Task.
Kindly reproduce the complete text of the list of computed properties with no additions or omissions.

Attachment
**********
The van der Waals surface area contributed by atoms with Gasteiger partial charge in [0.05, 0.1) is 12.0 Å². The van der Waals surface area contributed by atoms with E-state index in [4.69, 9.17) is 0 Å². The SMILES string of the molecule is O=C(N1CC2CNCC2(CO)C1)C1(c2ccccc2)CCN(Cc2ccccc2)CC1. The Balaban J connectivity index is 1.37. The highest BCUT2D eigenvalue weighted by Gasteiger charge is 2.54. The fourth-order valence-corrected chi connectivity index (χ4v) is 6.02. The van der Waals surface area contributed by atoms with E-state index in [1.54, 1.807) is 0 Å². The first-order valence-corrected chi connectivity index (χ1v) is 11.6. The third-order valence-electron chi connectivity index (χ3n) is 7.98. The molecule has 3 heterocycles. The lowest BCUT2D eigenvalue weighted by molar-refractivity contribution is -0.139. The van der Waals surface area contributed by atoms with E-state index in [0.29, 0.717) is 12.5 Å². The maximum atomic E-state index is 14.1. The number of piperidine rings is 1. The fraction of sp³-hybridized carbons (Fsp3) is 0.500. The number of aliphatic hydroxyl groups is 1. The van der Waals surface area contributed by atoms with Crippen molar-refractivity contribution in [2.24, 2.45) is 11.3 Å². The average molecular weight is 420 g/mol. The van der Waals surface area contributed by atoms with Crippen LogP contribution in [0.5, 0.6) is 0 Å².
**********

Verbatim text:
The van der Waals surface area contributed by atoms with Gasteiger partial charge in [0.05, 0.1) is 12.0 Å². The van der Waals surface area contributed by atoms with E-state index in [4.69, 9.17) is 0 Å². The SMILES string of the molecule is O=C(N1CC2CNCC2(CO)C1)C1(c2ccccc2)CCN(Cc2ccccc2)CC1. The Balaban J connectivity index is 1.37. The highest BCUT2D eigenvalue weighted by Gasteiger charge is 2.54. The fourth-order valence-corrected chi connectivity index (χ4v) is 6.02. The van der Waals surface area contributed by atoms with E-state index in [1.54, 1.807) is 0 Å². The first-order valence-corrected chi connectivity index (χ1v) is 11.6. The third-order valence-electron chi connectivity index (χ3n) is 7.98. The molecule has 3 heterocycles. The lowest BCUT2D eigenvalue weighted by molar-refractivity contribution is -0.139. The van der Waals surface area contributed by atoms with E-state index in [0.29, 0.717) is 12.5 Å². The maximum atomic E-state index is 14.1. The number of piperidine rings is 1. The fraction of sp³-hybridized carbons (Fsp3) is 0.500. The number of aliphatic hydroxyl groups is 1. The van der Waals surface area contributed by atoms with Crippen molar-refractivity contribution in [2.24, 2.45) is 11.3 Å². The average molecular weight is 420 g/mol. The van der Waals surface area contributed by atoms with Crippen LogP contribution in [0.5, 0.6) is 0 Å².